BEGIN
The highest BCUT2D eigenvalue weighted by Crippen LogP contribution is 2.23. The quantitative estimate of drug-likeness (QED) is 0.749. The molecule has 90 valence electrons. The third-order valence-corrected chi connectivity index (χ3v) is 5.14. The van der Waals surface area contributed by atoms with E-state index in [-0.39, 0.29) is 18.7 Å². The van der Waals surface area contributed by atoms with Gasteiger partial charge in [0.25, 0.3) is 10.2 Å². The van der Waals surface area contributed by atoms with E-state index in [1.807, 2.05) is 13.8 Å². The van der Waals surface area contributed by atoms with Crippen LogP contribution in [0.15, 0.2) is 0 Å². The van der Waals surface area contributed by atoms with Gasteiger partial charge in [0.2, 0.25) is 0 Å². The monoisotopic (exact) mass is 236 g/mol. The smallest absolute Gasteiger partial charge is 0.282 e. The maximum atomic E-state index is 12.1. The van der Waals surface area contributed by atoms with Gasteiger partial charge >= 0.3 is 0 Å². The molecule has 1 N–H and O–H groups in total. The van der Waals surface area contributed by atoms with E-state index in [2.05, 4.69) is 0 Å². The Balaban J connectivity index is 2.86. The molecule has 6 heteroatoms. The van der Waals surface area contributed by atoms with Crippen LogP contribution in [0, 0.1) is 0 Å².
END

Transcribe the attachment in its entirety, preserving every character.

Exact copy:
The highest BCUT2D eigenvalue weighted by Crippen LogP contribution is 2.23. The quantitative estimate of drug-likeness (QED) is 0.749. The molecule has 90 valence electrons. The third-order valence-corrected chi connectivity index (χ3v) is 5.14. The van der Waals surface area contributed by atoms with E-state index in [-0.39, 0.29) is 18.7 Å². The van der Waals surface area contributed by atoms with Gasteiger partial charge in [0.25, 0.3) is 10.2 Å². The van der Waals surface area contributed by atoms with E-state index in [1.807, 2.05) is 13.8 Å². The van der Waals surface area contributed by atoms with Crippen LogP contribution in [0.15, 0.2) is 0 Å². The van der Waals surface area contributed by atoms with Gasteiger partial charge in [0.2, 0.25) is 0 Å². The monoisotopic (exact) mass is 236 g/mol. The smallest absolute Gasteiger partial charge is 0.282 e. The maximum atomic E-state index is 12.1. The van der Waals surface area contributed by atoms with Gasteiger partial charge >= 0.3 is 0 Å². The molecule has 1 N–H and O–H groups in total. The van der Waals surface area contributed by atoms with E-state index in [2.05, 4.69) is 0 Å². The Balaban J connectivity index is 2.86. The molecule has 6 heteroatoms. The van der Waals surface area contributed by atoms with Crippen LogP contribution in [0, 0.1) is 0 Å².